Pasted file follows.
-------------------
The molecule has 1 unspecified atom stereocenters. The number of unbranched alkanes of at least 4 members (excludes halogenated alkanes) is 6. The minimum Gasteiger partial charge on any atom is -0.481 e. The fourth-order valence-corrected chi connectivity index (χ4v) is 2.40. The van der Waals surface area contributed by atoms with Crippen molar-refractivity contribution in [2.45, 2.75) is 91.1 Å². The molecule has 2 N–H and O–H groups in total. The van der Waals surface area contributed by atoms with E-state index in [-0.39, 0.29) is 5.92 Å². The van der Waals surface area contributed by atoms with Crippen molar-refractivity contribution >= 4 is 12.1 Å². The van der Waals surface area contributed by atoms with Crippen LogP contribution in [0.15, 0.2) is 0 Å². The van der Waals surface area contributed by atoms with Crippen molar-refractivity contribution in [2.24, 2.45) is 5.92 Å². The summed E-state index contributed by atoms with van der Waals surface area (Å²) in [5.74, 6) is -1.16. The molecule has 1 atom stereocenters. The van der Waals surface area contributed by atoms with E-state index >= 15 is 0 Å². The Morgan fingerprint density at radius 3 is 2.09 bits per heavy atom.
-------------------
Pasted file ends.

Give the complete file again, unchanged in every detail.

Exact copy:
The molecule has 1 unspecified atom stereocenters. The number of unbranched alkanes of at least 4 members (excludes halogenated alkanes) is 6. The minimum Gasteiger partial charge on any atom is -0.481 e. The fourth-order valence-corrected chi connectivity index (χ4v) is 2.40. The van der Waals surface area contributed by atoms with Crippen molar-refractivity contribution in [2.45, 2.75) is 91.1 Å². The molecule has 2 N–H and O–H groups in total. The van der Waals surface area contributed by atoms with E-state index in [-0.39, 0.29) is 5.92 Å². The van der Waals surface area contributed by atoms with Crippen molar-refractivity contribution >= 4 is 12.1 Å². The van der Waals surface area contributed by atoms with Crippen LogP contribution in [0.15, 0.2) is 0 Å². The van der Waals surface area contributed by atoms with Crippen molar-refractivity contribution in [2.24, 2.45) is 5.92 Å². The summed E-state index contributed by atoms with van der Waals surface area (Å²) in [5.74, 6) is -1.16. The molecule has 1 atom stereocenters. The van der Waals surface area contributed by atoms with E-state index >= 15 is 0 Å². The Morgan fingerprint density at radius 3 is 2.09 bits per heavy atom.